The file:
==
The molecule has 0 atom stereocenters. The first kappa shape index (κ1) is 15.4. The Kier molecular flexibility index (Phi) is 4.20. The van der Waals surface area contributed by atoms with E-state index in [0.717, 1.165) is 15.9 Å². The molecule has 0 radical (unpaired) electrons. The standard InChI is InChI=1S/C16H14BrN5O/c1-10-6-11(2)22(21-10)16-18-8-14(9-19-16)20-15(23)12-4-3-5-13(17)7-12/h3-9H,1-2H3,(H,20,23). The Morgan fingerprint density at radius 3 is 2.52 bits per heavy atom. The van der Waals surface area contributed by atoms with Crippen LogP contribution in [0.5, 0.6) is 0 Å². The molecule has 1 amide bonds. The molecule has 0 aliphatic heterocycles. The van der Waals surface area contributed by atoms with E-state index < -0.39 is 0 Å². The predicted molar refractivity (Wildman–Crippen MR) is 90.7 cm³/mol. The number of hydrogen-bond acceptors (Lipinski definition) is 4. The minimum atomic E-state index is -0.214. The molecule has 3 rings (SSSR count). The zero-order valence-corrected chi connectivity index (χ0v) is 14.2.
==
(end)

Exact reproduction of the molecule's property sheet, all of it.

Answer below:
The molecule has 0 atom stereocenters. The first kappa shape index (κ1) is 15.4. The Kier molecular flexibility index (Phi) is 4.20. The van der Waals surface area contributed by atoms with E-state index in [0.717, 1.165) is 15.9 Å². The molecule has 0 radical (unpaired) electrons. The standard InChI is InChI=1S/C16H14BrN5O/c1-10-6-11(2)22(21-10)16-18-8-14(9-19-16)20-15(23)12-4-3-5-13(17)7-12/h3-9H,1-2H3,(H,20,23). The Morgan fingerprint density at radius 3 is 2.52 bits per heavy atom. The van der Waals surface area contributed by atoms with Crippen LogP contribution in [0.5, 0.6) is 0 Å². The molecule has 1 amide bonds. The molecule has 0 aliphatic heterocycles. The van der Waals surface area contributed by atoms with E-state index < -0.39 is 0 Å². The predicted molar refractivity (Wildman–Crippen MR) is 90.7 cm³/mol. The number of hydrogen-bond acceptors (Lipinski definition) is 4. The minimum atomic E-state index is -0.214. The molecule has 3 rings (SSSR count). The zero-order valence-corrected chi connectivity index (χ0v) is 14.2.